“Development with people and planet at the center!”
This unanimous call to action echoed through the halls of the United Nations during the ECOSOC Youth Forum 2019. The air was crisp with the energy and idealism of young people from across the world.
They spoke of the need for immediate change– that 1.2 billion young people around the world cannot achieve their potential if they don’t have access to basic rights, especially education. It’s not surprising that while more than 260 million children are out of school globally, 64 million young people are unemployed1 and 145 million are living in poverty.
The ECOSOC Youth Forum, held on April 8-9, gathered nearly 1000 youth advocates from around the world and provided a unique platform for young people to discuss their vision of the Sustainable Development Goals, make their voices heard to ministers and government officials gathered for the Forum, and provide contributions to the upcoming UN meetings, including the High-Level Political Forum and the SDG Summit in September.
Education is critical to development
Education was top of mind for the participants of the Forum – at the sessions and in hallway chats. SDG 4 (ensuring equitable and inclusive quality education for all) is one under review at this year’s High-Level Political Forum, where countries will take stock of the progress they’ve made on education.
But more importantly, education is central to achieving all the SDGs. From ensuring that children are ready for work in the job markets of the future, to achieving gender equality, affecting climate action and building peaceful societies, education is critical to development and getting it right is key!
Fundamental to this is building strong systems to deliver the quality, equity and learning outcomes needed. GPE and partners were advocating for more young people to get engaged on this issue of system building as a critical aspect of the education agenda.
And governments agreed. At the Interactive Roundtable on Youth 2030: Working with and for Young People, ministers of youth affairs from many countries, including GPE partner countries like Sierra Leone and the Gambia, emphasized their ongoing initiatives to provide free quality education with a focus on gender equality.
Young people are at the heart of the education challenge
Young people are seeking jobs in a rapidly automating labor market. They face a future with climate disasters and severely depleted natural resources. And we know that providing quality education has the potential to change individual lives and transform communities.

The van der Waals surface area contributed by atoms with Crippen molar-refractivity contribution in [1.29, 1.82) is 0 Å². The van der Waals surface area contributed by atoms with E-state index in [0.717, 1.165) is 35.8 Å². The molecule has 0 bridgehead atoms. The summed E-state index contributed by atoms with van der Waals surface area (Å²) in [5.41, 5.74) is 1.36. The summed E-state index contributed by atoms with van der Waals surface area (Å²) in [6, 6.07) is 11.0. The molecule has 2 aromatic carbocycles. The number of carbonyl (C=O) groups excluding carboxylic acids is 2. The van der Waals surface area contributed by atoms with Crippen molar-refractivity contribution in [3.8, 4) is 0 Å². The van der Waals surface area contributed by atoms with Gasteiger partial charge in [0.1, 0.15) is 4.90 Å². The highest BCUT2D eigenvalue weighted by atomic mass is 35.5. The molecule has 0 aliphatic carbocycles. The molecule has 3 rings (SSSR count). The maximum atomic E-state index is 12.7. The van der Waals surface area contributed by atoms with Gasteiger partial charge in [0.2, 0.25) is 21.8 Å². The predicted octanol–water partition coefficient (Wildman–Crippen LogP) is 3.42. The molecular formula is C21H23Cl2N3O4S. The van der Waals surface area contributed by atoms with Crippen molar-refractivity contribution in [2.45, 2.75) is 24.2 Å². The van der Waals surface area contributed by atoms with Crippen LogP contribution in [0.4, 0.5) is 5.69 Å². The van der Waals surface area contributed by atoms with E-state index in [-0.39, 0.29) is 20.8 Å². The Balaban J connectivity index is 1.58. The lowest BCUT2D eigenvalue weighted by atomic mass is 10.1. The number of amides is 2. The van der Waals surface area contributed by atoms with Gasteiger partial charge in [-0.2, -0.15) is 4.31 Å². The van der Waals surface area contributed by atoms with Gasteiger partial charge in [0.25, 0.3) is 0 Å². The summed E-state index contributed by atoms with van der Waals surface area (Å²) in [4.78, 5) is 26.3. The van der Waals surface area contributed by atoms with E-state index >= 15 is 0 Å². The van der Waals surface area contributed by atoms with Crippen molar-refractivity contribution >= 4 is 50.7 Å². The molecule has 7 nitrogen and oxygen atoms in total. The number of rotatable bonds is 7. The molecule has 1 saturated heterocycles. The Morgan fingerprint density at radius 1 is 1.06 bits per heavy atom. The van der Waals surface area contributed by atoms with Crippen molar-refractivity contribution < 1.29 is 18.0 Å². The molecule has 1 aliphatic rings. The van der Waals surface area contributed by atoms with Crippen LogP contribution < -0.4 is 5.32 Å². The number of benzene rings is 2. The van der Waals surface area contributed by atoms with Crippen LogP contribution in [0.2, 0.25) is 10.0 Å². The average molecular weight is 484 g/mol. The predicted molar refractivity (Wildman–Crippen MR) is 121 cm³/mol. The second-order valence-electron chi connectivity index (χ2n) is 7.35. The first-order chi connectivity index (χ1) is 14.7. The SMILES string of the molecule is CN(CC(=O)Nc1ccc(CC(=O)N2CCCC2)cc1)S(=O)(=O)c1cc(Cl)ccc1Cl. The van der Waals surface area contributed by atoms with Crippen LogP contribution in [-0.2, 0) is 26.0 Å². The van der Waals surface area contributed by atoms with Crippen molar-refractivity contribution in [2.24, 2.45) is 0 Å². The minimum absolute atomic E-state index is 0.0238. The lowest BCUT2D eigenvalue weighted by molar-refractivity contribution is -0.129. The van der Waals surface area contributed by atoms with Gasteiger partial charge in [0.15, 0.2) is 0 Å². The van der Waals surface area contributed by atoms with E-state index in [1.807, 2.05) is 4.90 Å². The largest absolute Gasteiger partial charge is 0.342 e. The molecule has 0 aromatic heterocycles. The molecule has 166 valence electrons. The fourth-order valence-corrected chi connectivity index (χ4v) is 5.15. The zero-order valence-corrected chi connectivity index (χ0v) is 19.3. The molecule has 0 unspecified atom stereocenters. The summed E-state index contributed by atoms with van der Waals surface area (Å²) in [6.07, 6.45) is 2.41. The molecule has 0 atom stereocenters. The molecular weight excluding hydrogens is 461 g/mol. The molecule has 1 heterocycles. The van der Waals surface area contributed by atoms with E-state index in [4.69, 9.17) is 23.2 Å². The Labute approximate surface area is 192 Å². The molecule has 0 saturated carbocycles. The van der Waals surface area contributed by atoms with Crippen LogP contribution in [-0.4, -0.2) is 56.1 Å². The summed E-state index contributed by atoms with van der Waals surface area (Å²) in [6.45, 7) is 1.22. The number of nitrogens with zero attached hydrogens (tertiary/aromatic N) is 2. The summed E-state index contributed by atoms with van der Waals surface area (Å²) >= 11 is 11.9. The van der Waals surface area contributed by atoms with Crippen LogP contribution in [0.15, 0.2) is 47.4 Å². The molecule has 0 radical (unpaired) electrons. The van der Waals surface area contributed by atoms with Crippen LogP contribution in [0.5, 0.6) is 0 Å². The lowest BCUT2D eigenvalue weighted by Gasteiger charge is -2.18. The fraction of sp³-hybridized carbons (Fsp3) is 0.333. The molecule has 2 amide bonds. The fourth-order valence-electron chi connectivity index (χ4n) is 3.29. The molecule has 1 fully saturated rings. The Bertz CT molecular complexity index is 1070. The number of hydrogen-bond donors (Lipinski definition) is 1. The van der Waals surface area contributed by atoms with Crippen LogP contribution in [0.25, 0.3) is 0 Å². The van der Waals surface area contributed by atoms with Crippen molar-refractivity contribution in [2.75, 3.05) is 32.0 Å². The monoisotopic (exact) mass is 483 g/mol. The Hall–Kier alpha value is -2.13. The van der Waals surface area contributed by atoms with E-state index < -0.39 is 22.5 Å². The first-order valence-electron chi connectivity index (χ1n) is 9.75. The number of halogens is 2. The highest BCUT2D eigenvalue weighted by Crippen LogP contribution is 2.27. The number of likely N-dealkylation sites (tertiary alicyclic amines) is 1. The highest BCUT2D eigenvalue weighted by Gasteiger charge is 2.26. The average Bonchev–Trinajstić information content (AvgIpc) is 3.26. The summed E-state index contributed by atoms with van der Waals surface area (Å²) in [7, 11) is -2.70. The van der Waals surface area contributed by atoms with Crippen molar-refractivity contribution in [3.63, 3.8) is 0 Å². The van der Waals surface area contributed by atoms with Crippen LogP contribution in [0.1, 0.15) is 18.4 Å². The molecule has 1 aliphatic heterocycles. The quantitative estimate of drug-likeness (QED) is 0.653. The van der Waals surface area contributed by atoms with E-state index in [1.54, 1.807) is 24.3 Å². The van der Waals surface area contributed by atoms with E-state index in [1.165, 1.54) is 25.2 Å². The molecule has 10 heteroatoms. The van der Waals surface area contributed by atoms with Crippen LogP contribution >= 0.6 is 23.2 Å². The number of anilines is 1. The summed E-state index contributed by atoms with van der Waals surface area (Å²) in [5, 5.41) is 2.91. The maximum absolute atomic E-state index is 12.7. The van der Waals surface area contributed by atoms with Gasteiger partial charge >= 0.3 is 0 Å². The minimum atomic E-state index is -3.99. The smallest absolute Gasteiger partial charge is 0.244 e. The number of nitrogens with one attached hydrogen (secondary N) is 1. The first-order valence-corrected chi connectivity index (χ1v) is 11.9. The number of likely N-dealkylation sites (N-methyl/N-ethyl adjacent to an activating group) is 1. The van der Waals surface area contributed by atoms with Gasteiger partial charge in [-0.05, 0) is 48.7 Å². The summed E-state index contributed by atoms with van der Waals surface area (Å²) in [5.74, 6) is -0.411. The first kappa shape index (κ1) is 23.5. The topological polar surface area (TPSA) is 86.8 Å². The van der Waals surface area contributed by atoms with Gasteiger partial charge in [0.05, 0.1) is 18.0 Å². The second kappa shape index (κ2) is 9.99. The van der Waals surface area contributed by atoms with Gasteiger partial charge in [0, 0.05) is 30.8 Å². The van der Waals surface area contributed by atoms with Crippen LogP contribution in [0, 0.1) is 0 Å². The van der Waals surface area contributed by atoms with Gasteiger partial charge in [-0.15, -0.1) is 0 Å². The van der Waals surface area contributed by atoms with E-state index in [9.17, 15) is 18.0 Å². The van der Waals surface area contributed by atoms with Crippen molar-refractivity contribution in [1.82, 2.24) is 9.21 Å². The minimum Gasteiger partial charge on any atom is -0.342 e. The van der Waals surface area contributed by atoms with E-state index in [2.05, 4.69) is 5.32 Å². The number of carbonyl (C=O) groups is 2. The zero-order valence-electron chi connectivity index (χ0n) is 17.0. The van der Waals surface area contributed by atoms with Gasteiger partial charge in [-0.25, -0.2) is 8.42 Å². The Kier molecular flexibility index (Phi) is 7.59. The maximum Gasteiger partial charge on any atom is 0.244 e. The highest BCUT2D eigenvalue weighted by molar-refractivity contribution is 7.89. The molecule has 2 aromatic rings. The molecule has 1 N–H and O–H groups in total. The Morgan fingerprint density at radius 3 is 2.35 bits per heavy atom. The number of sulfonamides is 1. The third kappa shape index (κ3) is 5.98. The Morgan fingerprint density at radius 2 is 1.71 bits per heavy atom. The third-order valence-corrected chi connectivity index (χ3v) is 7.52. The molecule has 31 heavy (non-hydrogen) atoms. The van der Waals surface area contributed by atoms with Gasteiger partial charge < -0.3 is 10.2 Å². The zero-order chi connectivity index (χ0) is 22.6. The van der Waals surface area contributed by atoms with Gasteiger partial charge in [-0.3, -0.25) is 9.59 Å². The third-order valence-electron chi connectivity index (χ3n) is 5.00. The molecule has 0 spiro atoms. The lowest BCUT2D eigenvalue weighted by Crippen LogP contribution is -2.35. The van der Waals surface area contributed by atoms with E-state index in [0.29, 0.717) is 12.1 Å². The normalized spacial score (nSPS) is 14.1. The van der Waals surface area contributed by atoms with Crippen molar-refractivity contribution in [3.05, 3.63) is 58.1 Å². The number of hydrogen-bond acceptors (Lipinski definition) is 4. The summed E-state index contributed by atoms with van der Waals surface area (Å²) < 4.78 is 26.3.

Every extra year of schooling increases an individual’s earnings by up to 10%2. Universalizing upper secondary education by 2030 would prevent 200,000 disaster-related deaths in the 20 years that follow. 3
During a word cloud exercise at a break-out session on the Asia and the Pacific region, the moderator asked participants to share their three main concerns in the region. ‘Education’ was at the center of the cloud as the issue of greatest concern.
Similarly, young people from Africa, the Arab States, Latin America, Europe and North America demanded political commitments on SDG 4 as part of their recommendations for the HLPF and other meetings.
What does education and SDG 4 mean to young people?
This was the central theme of the session on SDG 4 that I (Victoria) moderated. In free-flowing discussions, participants talked about the centrality of education in the 2030 Agenda, equity and inclusion in education and skills for the 21st century. They spoke about their vision for education and a peaceful sustainable world where:
- Education is recognized as a human right, beyond its economic returns, that enables learners to drive social progress.
- Girls and boys including those from the most marginalized communities, refugees and migrants have access to quality education.
- Young people are able to develop skills for work and have opportunities for training.
- Teachers are adequately trained.
- Young people have access to comprehensive sexuality education.
- Young people are able to participate and contribute to decision-making in their communities.
To turn these goals and aspirations into reality, we must integrate these concerns into education systems. But systems are run by people and require planning and accountability.
GPE’s intervention in the session on Looking to the Future focused on the importance of education sector planning in achieving SDG 4 and the critical role of young people in accountability processes.
Young people are the foremost users and stakeholders of education systems. They are partners and agents of change, and their unique knowledge and experiences can help shape our understanding of challenges and solutions in education systems.
Youth participation in policy dialogue is key
With the recent launch of the UN Youth Strategy, and other key initiatives to support young people like UNICEF’s Generation Unlimited, young people have more opportunities than they did in the past to engage in policy dialogue and implementation.
And yet, young people’s voices and concerns are not given due prominence in mainstream development narratives - often despite being the group most gravely affected by development challenges.
In the closing session, the UN Secretary General António Guterres emphasized the need to hear the voices of young people and integrate their recommendations into policy-making, to great cheer from young people at the Forum. And importantly, he highlighted,
“Above all else… the importance of investing in quality education and decent work for all young people.”
Young people have made their voices heard – they yearn for a guarantee of their basic right – the right to education.
Agenda 2030 provides the perfect framing and opportunity for political leaders, multilateral institutions and development partners to work together to ensure that all children and young people have a quality education.